Beyond the ambitions of Transhuman and developing the world of social health technologies, Johnstone is a passionate advocate for sharing and engaging with others — of all areas, not just those limited to the tech world — to create open discussions that expand on and push knowledge forward. And while the pandemic might have caused an inevitable slowing down of just how much one can accomplish, as is her MO, Johnstone used it to dominate yet another emerging technology field, social audio.
Johnstone, alongside fellow innovators, founded ‘Talk Nerdy To Me’ on Clubhouse, creating a space where “the best leaders in the world are asked questions about how we can make the world a better place, using technology — which is my ethos.”
“My late grandfather Patrick Bottle would always tell me to ‘Never walk past a problem without doing something about it’. We can’t turn a blind eye to local or global problems,” says Johnstone.
The Club has opened up an entirely new and engaged audience into conversations that would usually happen “behind our closed office doors or at a private dinner table,” says Johnstone.
“What Paul [Davison] and Rohan [Seth], the Clubhouse Founders, have created is a low barrier to access digital dining tables to host them in front of a live and often interactive audience. This has both delighted and enthused the people in attendance. I always like to leave people more inspired than I found them, so I’m grateful to Clubhouse for giving myself and my guests an audio-only platform to do that on a global scale. Open source education and access to knowledge for free to tens of millions of people – what could be better than that?”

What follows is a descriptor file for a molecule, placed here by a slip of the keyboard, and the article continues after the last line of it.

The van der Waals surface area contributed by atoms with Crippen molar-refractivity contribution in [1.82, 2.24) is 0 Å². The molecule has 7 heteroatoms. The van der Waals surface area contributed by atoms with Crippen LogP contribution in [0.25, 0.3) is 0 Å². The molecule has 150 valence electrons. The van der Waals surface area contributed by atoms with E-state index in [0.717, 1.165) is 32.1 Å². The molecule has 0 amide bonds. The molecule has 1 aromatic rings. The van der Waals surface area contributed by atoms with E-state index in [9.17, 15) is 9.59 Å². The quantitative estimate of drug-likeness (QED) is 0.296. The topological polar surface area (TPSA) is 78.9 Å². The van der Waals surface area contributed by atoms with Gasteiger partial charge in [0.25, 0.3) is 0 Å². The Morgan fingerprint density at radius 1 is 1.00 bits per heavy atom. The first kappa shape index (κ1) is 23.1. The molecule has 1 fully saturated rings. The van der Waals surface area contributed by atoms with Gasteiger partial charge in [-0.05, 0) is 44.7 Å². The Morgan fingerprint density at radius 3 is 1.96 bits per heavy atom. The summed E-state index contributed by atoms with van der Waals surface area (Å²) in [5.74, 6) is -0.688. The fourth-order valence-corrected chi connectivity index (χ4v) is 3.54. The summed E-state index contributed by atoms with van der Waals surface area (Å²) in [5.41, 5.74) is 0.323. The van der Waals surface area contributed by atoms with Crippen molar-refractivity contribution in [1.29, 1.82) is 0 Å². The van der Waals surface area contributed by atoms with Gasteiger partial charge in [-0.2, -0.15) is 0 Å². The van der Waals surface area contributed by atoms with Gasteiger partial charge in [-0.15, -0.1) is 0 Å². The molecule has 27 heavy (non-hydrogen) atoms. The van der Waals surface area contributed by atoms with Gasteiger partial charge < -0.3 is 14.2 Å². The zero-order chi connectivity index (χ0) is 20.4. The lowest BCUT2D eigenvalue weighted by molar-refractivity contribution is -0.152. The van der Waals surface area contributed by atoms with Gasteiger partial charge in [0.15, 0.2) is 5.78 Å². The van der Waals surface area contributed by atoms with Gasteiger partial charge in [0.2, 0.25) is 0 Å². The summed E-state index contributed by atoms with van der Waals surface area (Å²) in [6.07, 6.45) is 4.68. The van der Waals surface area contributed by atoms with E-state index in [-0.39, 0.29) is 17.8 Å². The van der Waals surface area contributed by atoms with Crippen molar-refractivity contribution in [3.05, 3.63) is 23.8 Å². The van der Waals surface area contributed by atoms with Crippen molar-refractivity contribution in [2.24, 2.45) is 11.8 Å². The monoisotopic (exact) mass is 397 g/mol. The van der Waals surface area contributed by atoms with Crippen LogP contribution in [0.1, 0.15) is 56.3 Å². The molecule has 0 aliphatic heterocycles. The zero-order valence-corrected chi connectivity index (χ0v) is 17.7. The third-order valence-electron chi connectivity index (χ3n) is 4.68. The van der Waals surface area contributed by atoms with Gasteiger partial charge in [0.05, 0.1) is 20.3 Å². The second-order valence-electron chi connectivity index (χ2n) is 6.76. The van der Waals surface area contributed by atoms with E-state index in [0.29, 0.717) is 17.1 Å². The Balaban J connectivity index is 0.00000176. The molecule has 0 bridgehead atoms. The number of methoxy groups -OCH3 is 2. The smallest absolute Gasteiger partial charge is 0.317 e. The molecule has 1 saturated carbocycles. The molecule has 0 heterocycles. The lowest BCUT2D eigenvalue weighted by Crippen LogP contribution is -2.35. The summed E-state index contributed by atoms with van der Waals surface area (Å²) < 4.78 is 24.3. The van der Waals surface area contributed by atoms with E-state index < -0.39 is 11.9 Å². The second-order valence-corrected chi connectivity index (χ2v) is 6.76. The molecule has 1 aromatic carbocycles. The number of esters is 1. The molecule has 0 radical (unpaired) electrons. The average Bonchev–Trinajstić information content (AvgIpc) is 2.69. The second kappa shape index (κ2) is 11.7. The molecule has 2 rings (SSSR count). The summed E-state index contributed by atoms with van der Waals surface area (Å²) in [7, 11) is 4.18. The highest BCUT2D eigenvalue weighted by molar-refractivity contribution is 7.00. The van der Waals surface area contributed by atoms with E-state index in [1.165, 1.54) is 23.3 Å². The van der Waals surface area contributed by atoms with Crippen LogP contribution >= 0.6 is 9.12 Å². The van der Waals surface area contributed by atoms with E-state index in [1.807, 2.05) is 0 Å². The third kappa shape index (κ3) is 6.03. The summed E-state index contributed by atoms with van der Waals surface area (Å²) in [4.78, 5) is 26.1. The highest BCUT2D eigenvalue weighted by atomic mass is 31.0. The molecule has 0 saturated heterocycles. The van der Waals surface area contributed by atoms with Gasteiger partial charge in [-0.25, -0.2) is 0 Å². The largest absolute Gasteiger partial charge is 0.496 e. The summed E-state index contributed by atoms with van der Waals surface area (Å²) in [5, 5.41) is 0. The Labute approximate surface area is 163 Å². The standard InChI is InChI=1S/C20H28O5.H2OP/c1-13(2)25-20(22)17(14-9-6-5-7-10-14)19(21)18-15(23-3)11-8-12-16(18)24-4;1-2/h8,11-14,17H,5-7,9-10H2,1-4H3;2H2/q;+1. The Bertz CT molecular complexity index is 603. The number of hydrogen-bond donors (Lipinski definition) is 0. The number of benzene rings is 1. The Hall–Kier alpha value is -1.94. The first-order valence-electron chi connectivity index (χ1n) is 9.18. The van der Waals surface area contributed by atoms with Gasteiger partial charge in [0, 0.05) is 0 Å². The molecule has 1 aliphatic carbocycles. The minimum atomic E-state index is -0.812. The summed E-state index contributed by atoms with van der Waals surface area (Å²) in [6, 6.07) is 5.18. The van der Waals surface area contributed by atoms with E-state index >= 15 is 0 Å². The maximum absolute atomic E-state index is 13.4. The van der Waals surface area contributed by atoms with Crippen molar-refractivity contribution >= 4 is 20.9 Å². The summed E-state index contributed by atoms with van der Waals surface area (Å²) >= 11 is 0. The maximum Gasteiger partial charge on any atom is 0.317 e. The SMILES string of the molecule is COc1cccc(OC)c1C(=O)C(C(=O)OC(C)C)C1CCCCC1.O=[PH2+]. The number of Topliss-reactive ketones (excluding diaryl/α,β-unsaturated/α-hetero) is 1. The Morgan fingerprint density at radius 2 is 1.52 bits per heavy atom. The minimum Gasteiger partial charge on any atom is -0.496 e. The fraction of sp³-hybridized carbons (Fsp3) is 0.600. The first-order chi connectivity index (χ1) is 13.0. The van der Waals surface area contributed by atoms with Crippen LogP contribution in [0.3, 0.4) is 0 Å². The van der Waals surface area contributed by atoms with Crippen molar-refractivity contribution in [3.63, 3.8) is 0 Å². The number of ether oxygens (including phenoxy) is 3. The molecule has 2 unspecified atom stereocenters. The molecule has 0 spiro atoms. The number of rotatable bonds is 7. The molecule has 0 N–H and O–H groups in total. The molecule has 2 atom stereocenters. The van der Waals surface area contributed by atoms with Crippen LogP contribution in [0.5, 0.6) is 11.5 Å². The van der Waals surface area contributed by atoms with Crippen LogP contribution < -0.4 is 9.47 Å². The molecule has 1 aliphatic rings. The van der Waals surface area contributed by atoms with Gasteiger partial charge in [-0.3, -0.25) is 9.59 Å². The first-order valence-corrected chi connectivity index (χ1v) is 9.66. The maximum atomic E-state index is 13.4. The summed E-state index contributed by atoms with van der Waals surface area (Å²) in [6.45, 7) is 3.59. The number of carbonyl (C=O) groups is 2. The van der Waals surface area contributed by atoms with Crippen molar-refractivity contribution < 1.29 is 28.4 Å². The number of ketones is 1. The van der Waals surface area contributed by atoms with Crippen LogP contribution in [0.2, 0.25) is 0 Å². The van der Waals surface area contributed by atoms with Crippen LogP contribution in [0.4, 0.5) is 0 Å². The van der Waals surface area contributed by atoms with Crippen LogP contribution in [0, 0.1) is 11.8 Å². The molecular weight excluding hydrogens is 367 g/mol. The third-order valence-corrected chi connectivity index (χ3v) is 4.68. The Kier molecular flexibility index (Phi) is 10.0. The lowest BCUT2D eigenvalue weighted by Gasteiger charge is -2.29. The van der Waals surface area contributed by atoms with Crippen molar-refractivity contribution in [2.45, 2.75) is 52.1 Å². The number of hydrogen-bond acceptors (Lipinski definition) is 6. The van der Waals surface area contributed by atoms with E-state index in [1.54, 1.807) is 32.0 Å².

Johnstone adds, “I’d specifically like to mention my co-founders Nabil Barakat MBA, Dr Roy Sugarman and former co-founder Oliver Rozynski for their vision and daring to push the bandwidth of the intersection of technology and human spirit.”
As for what the future holds, Johnstone’s goals remain the same.
“My priorities for change are set on global impact – specifically social health, inclusion, education and climate. I want to be proof that we can make the world a better and sustainable home for all.”
If you need someone to talk to contact Lifeline, 13 11 14, or Beyond Blue, 1300 224 636.
“My co-founder and Lead Investor Nabil Barakat told me back in 2016 he wouldn’t invest in our company until I read the book “Winning” by his dear late friend Jack Welsh. It truly left an impact.”
“I’ve got to highlight female skin and makeup moguls in my life who have created extraordinary products I use daily: Glamnetic Magnetic Lashes by Ann McFerran, Motives Essential Brow Kit by Loren Ridinger, Triple A Skin Science cosmeceutical skincare by Chantelle O’Neill.”
“Chance by Chanel!”
$500 to the Women's and Girls' Emergency Centre has been donated through the making of this article.